The big con

My entire Wall Street Journal drama column is devoted to the premiere of Bonnie J. Monte’s new adaptation of Ben Jonson’s The Alchemist. Here’s an excerpt.

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Ben Jonson, Shakespeare’s great contemporary, is well remembered and frequently performed in England, but he’s only a name—if that—to the average American theatergoer. “The Alchemist,” by common consent the best of his verse comedies, doesn’t seem to have received a major production over here since the Shakespeare Theatre Company of Washington, D.C., gave it a poorly received modern-dress revival in 2009. It’s not hard to see why, either. Not only is an uncut performance of “The Alchemist” about four hours long, but Johnson’s flamboyantly archaic diction (“Thou look’st like antichrist, in that lewd hat”) is often more challenging to modern audiences than anything you’re likely to stumble across in Shakespeare.

For these reasons, Bonnie J. Monte’s brand-new adaptation of Jonson’s 1610 tale of a trio of unscrupulous London conpersons, which is currently being performed by the Shakespeare Theatre of New Jersey, is of obvious interest. More on the text in a moment, but the bottom line is that it works, and that Ms. Monte, the company’s artistic director, has treated “The Alchemist” to a staging whose frank bawdiness and knockabout comic vigor are tremendously appealing.

tn-500_stnj_alchemist_4269The title of “The Alchemist” refers to Subtle (Bruce Cromer), a phony scientist-magician who claims to have discovered the fabled “philosopher’s stone” that will change base metals into gold. He sets up shop with Face (Jon Barker), an unscrupulous butler, and Dol Common (Aedin Moloney), a woman of more than usually easy virtue, in a vacant London townhouse wherein the trio endeavors to mulct a parade of pigeons out of all they’ve got….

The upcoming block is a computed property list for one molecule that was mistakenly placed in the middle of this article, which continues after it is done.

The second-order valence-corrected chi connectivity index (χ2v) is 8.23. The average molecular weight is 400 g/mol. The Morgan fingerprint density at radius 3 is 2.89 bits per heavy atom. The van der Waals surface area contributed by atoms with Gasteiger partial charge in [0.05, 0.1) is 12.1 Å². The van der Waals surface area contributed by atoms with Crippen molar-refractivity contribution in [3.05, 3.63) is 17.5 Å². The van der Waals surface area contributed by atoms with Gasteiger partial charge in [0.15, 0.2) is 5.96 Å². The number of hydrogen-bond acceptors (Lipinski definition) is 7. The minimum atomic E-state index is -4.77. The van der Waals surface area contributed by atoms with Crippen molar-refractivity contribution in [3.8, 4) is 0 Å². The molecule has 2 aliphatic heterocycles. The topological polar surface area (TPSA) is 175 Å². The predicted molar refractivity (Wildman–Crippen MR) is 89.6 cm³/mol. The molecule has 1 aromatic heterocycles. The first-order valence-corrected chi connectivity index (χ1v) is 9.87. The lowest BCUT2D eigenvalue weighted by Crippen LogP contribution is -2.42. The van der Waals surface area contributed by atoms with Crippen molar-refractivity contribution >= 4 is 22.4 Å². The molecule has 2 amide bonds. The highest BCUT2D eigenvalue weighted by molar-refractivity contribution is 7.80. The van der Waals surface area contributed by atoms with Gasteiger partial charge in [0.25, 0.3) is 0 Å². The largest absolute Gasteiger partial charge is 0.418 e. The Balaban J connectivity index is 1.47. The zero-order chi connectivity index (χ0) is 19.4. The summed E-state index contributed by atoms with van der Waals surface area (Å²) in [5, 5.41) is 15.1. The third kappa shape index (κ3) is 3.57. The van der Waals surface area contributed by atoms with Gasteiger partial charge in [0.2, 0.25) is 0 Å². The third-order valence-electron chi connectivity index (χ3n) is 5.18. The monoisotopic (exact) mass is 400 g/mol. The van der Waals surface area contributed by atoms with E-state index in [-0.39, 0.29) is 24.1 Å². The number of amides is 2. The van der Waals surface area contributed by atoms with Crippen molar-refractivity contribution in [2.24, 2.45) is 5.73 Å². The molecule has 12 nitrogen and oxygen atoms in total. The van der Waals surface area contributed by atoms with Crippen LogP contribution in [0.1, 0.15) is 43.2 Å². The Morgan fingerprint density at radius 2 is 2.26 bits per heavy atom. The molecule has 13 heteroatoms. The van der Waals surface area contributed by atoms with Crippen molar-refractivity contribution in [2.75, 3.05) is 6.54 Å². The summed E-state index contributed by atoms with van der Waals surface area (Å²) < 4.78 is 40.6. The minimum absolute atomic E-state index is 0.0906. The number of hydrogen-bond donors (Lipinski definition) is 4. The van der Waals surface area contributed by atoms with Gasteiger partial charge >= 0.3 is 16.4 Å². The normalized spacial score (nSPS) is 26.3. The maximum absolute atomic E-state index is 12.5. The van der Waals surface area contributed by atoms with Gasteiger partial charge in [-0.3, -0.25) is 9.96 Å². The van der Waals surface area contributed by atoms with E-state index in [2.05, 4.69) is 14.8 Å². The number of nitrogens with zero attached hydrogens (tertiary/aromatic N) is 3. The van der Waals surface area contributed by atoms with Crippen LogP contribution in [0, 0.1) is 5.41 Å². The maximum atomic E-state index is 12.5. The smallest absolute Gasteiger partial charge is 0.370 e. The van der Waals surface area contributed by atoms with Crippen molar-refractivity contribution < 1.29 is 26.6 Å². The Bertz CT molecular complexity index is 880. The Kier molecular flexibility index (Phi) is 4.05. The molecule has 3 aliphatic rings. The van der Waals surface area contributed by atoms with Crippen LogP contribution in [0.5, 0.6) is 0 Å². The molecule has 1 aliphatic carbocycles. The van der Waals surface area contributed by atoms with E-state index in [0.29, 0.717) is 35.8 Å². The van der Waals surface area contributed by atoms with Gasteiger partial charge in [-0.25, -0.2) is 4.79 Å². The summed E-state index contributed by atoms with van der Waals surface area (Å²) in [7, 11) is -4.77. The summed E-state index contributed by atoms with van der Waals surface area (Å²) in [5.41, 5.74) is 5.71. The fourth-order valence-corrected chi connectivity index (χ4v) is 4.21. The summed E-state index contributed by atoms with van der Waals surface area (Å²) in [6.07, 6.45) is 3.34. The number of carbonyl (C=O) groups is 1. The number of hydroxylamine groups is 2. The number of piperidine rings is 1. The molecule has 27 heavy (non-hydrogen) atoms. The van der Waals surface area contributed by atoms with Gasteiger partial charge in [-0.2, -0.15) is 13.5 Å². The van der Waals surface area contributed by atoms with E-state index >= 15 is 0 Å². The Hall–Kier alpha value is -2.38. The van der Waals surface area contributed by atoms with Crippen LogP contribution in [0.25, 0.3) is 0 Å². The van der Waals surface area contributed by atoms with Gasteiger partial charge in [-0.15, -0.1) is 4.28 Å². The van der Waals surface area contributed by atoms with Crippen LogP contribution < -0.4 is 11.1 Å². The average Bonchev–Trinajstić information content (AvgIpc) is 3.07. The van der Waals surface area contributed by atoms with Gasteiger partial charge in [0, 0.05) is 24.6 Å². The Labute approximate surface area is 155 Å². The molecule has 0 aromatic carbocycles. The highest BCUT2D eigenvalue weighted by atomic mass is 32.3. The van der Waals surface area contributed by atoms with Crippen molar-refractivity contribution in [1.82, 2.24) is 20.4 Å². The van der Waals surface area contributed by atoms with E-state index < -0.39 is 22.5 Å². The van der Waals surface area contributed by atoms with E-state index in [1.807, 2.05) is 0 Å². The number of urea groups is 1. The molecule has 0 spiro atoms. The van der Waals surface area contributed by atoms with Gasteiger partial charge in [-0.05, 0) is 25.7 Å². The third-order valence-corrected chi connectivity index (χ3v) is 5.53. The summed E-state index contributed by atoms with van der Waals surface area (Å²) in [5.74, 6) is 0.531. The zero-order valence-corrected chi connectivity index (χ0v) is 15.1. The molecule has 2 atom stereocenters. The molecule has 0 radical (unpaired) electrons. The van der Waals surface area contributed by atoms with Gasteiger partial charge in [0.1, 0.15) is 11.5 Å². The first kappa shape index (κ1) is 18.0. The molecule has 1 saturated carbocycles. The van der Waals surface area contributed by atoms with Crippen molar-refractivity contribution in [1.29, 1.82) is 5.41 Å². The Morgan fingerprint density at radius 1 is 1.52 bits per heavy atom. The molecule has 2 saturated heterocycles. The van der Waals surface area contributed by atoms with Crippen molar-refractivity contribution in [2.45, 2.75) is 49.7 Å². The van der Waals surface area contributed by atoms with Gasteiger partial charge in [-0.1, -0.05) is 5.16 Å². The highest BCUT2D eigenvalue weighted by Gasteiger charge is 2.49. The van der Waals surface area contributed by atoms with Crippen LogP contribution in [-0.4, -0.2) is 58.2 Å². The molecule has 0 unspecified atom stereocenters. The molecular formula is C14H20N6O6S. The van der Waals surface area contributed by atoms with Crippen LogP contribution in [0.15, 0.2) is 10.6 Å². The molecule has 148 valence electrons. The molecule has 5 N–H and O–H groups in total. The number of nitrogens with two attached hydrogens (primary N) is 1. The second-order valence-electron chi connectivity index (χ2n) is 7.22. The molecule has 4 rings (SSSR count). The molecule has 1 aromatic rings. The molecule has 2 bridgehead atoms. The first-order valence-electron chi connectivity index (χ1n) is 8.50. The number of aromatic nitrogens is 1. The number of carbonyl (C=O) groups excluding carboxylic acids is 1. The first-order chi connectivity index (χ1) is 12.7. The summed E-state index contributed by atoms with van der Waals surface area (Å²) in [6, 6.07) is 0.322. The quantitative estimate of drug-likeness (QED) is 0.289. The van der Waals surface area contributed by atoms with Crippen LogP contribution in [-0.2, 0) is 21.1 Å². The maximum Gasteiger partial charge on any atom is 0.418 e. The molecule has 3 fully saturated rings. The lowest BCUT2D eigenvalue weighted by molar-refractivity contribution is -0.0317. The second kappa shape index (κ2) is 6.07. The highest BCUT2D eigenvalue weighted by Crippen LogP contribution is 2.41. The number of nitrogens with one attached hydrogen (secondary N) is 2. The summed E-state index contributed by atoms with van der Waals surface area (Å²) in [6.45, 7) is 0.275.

The latter-day appeal of Jonson’s plot needs no explaining, and Ms. Monte has made it more accessible not by updating “The Alchemist” but by cutting and compressing the text (this production runs for a bit more than two and a half hours) and modernizing the language without leaching away its period flavor….

Toffee-nosed purists will look askance at what Ms. Monte has done to “The Alchemist,” but Elizabethan comedies are meant to be seen, not read, and unless you’re already closely familiar with the play, I can’t imagine that you’ll have any serious objections to this full-blooded production, in which the laughs hurtle by like a runaway bullet train. Ms. Moloney, an accomplished stage comedienne whose pungent performance in the Irish Repertory Theatre’s 2011 revival of Brian Friel’s “Dancing at Lughnasa” caught my eye and ear, is no less memorable here as the hoydenish, rough-voiced Dol, whose charms are a function of her availability….

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Read the whole thing here.

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